College is a great time for your child to begin to hone their money management skills. The majority of people operate on an account balance form of budgeting. However, when an emergency hits, like a car repair, and the account balance is too low to cover the repair, you will have to ‘borrow’ from another source.
Another option is budgeting with virtual envelopes for all expenses including those ‘unforeseen.’
“If you can get your child to start thinking in terms of envelope balances rather than account balances before they go off to school, you have done them a huge service,” says Mr. Smith, who has four children, including one entering college this year. http://online.wsj.com/article/SB10000872396390444318104577587400019575634.html?link=SM_pln_cl_res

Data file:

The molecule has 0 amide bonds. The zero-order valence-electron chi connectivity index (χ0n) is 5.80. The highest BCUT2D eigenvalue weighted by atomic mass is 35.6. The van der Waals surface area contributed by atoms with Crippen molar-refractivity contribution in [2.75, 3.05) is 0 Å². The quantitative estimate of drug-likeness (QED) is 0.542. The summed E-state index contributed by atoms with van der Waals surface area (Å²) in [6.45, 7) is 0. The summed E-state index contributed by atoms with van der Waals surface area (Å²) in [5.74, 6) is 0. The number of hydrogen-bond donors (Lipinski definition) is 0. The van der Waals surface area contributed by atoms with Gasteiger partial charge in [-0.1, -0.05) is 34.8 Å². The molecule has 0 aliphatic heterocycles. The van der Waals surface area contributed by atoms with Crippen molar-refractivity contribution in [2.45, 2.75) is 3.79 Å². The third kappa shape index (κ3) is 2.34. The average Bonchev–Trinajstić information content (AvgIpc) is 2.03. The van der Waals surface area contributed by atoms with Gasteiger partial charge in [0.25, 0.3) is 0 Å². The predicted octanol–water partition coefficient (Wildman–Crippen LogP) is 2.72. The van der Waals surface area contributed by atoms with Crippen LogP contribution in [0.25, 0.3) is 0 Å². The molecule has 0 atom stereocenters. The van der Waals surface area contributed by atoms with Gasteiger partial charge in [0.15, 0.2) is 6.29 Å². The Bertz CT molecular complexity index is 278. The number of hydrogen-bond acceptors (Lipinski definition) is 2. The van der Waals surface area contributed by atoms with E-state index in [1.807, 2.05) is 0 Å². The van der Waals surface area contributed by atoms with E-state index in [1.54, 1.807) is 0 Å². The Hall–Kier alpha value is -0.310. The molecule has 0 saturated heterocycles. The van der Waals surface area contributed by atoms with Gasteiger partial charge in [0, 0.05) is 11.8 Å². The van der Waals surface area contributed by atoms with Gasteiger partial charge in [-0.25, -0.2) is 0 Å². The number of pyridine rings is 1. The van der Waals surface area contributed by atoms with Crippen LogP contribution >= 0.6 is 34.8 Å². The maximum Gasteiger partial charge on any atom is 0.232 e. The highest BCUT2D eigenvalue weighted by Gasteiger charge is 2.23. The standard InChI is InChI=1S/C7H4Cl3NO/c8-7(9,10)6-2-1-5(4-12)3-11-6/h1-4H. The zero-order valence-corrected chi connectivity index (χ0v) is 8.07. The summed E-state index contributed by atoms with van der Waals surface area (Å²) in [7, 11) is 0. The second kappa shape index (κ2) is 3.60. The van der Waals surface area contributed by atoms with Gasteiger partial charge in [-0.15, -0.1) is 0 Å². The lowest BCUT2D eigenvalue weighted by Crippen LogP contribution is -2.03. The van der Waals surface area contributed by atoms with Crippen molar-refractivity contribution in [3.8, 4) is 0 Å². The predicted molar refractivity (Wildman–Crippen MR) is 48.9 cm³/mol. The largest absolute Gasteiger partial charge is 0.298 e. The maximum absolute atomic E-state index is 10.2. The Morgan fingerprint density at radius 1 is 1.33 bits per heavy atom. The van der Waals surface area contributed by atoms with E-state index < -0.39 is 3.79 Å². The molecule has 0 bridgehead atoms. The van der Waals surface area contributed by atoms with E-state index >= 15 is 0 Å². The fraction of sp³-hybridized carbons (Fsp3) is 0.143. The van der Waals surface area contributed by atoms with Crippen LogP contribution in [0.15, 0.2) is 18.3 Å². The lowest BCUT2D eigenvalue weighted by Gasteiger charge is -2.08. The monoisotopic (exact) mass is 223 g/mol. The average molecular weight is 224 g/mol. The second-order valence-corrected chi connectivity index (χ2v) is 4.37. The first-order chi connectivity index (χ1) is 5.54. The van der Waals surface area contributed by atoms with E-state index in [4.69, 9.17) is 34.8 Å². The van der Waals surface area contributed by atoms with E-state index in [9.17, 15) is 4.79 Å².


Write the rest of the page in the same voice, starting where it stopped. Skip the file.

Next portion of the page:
Take all of the expenses, tuition, room, board, discretionary spending, etc. and divide by 12. Then take all of their income and allocate it among envelopes.
Finicity’s http://www.mvelopes.com automates the process for your student. Have your child review all their expenses, especially the discretionary spending.
Now when your child goes to spend money and their virtual envelope is low or empty, they will have to make a decision to ‘borrow’ from another envelope or choose not to spend the money.
This will help your student learn money management skills that will benefit them beyond their college years.